WHY IT DESERVES A NOD: After a wildly innovative freshman season, Donald Glover’s FX series somehow went out and topped itself in Season 2, dabbling in Gothic horror and frat-house comedy on its way to delivering a murderer’s row of standout episodes. (Two words: Teddy. Perkins.) It was more than just an experiment in form, though: It was laugh-out-loud funny, too, and the mix of genres eventually cohered to tell a warmly observed tale of family over fame.
WHY IT DESERVES A NOD: Netflix’s dramedy about the formation of the Gorgeous Ladies of Wrestling hit us like a body slam. Not only did it allow viewers to revel in its 1980s trappings, it served up relationships that were even more complicated than the moves its leading ladies pulled in the ring, and allowed for stunning star turns by Alison Brie and Betty Gilpin, who play the estranged besties cast as on-screen rivals.
THE GOOD PLACE
WHY IT DESERVES A NOD: We can’t forking believe it, either, but NBC’s afterlife comedy kept finding ways to surprise us in Season 2, leaning into last season’s shocker of a twist and expanding on it in unexpected (and hilarious) ways. The entire cast is a delight, from Ted Danson’s mischievous Michael to D’Arcy Carden’s chipper Janet, and the sharp jokes helped make Eleanor’s ethics lessons go down easy. This isn’t just the TV equivalent of frozen yogurt; it’s actually delicious.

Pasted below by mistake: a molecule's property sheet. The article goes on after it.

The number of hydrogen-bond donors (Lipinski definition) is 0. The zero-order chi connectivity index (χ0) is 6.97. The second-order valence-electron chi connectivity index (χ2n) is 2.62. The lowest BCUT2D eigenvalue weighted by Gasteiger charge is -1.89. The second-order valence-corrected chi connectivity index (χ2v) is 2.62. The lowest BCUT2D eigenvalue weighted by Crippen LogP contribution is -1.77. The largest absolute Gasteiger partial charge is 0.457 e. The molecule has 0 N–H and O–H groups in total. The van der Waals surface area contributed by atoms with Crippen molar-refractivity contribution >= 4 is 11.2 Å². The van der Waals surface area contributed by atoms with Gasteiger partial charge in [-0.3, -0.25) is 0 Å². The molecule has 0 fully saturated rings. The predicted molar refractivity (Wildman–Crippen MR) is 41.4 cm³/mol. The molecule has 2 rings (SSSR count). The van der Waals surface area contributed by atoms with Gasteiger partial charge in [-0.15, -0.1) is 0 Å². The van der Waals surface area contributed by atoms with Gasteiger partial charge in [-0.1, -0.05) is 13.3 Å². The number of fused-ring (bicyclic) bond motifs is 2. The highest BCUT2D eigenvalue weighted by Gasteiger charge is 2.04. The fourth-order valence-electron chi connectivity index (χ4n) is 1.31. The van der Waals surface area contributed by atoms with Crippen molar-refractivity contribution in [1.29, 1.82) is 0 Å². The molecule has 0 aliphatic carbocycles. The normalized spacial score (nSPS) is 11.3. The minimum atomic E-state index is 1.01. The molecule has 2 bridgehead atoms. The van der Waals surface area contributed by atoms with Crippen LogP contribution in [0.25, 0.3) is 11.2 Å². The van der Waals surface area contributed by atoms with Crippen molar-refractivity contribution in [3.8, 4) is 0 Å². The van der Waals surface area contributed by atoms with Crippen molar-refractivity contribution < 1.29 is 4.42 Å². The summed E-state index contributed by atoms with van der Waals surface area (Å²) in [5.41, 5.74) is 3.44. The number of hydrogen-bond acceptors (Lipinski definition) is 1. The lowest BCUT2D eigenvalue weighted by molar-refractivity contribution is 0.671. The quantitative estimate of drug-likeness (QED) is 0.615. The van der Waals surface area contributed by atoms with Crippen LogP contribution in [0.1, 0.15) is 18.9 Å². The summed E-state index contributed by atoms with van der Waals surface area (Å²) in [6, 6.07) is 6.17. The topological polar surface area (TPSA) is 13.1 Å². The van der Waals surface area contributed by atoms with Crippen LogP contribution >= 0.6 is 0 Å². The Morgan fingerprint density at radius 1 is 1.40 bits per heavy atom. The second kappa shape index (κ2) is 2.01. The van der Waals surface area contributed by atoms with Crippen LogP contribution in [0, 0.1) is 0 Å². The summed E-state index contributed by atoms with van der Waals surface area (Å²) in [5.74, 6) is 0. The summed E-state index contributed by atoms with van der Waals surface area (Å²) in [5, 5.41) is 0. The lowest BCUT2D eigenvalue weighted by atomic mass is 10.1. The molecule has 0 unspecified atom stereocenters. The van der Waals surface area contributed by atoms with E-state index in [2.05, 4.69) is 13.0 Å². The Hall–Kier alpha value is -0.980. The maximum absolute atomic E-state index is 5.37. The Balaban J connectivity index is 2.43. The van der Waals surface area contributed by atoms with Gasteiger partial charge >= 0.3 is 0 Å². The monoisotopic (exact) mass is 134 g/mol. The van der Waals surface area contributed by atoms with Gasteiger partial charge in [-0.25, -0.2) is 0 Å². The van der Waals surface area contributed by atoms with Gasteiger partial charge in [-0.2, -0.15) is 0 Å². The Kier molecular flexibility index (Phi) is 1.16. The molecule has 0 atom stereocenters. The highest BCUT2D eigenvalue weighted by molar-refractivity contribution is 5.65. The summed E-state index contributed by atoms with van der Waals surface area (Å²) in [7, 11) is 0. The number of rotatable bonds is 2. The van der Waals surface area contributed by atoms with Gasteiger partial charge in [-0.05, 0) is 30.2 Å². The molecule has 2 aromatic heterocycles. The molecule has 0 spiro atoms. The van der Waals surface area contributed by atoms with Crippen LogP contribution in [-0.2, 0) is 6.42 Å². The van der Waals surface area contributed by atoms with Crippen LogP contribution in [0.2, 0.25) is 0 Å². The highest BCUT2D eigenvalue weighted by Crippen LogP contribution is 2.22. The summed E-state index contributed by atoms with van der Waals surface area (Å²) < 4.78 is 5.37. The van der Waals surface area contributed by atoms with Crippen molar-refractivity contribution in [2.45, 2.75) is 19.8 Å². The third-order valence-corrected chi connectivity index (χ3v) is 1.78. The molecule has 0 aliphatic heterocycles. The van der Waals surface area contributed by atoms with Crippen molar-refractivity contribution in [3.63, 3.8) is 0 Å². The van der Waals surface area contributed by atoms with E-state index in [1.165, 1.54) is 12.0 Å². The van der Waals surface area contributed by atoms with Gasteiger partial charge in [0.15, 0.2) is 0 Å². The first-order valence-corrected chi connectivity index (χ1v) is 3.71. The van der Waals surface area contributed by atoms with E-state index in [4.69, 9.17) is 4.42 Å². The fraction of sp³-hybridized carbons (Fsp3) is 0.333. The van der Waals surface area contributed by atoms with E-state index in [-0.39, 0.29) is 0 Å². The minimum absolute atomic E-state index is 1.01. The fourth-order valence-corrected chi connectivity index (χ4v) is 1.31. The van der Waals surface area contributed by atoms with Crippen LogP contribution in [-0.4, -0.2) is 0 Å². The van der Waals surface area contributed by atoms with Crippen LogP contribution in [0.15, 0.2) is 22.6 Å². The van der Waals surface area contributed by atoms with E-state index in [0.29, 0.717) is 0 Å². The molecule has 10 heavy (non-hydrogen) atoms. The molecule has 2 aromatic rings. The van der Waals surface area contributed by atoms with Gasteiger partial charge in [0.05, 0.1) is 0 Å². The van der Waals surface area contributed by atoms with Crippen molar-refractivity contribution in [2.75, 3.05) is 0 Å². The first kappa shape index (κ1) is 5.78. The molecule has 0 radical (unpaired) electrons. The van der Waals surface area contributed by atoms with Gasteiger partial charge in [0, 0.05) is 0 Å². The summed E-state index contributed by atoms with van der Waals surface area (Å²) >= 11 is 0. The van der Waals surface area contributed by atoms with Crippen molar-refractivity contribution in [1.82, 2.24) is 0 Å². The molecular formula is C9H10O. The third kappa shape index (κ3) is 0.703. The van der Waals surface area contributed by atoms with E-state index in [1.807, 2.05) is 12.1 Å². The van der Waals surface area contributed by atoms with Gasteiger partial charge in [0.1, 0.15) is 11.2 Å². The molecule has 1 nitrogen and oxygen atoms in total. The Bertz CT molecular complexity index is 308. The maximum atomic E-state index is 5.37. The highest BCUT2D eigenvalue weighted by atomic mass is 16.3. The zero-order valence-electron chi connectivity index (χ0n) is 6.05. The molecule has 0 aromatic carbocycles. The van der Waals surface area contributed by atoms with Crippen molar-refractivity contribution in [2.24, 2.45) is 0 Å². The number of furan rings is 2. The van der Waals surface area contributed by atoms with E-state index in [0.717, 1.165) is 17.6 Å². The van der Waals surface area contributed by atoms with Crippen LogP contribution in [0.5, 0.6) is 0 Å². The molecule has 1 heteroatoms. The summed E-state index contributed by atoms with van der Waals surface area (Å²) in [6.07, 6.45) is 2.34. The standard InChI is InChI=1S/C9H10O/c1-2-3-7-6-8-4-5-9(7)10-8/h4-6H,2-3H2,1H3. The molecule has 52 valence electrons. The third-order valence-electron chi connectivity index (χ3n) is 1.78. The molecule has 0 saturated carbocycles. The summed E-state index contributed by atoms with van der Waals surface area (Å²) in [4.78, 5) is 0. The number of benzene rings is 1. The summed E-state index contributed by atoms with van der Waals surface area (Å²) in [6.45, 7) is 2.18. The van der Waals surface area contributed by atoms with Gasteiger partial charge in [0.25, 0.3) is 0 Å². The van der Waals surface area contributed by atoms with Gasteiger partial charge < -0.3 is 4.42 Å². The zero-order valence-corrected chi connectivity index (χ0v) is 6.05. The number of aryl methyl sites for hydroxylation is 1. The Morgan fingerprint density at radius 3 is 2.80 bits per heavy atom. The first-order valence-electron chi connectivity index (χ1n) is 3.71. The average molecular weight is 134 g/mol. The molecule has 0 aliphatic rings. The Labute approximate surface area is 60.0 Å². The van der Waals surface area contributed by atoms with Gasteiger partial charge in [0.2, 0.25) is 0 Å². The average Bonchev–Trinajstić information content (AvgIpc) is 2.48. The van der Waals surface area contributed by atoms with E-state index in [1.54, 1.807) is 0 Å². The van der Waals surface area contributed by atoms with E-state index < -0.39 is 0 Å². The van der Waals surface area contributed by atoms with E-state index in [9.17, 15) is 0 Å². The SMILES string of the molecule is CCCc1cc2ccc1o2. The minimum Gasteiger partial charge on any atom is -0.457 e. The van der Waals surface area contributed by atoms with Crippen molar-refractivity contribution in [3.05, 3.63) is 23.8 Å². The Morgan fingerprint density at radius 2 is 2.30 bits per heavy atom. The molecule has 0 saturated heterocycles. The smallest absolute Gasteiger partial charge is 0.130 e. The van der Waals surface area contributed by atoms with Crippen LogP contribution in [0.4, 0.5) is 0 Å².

WHY IT DESERVES A NOD: For starters, to right the wrong of it not being nominated last year. But in addition, Season 2 of Issa Rae’s sublime dramedy was, from Issa’s attempt to form a hotation to Kelli’s dinergasm, hella hilarious; from Issa and Lawrence’s brutal fight to Molly’s dead-end relationship with Dro, hella crushing; and from Lawrence’s disheartening three-way to Issa’s temporary willingness to turn a blind eye to discrimination against Latino students, hella real.
THE MARVELOUS MRS. MAISEL
WHY IT DESERVES A NOD: Much has been made about Amy Sherman-Palladino and Daniel Palladino’s breakout ’50s-set comedy’s quick-witted dialogue, sumptuous period details and stunning performances (led by the dynamic Rachel Brosnahan). And all of it has been true. But we’d like to take a second to marvel at the series’ jaw-dropping (and relatively unsung) direction. Team Palladino’s masterful camerawork (see also: Episode 2’s three-minute, uninterrupted, sweatshop “long take”) is as groundbreaking as it is gobsmackingly artful.
ONE DAY AT A TIME
WHY IT DESERVES A NOD: It would be a disservice to label the Norman Lear reboot an “old-school sitcom,” which has quietly morphed into one of television’s most progressive series. Season 2 tackled extremely relevant social issues — including immigration, bigotry, PTSD and gender politics — without ever hitting viewers over the head with them. Best of all, it came at each one with grace, humility and heart, which is no small feat — even with a cast as terrific as this one.
WHY IT DESERVES A NOD: Since we only discovered Eugene and Daniel Levy’s gem of a comedy in Season 4, it technically deserves several back nods. But at the very least, it should get a nomination for its latest episodes, which not only made us ship the impossibly cute couplings of David and Patrick, and Alexis and Ted, in a way that borders on obsession, they changed the way we’d forevermore hear “Simply the Best.”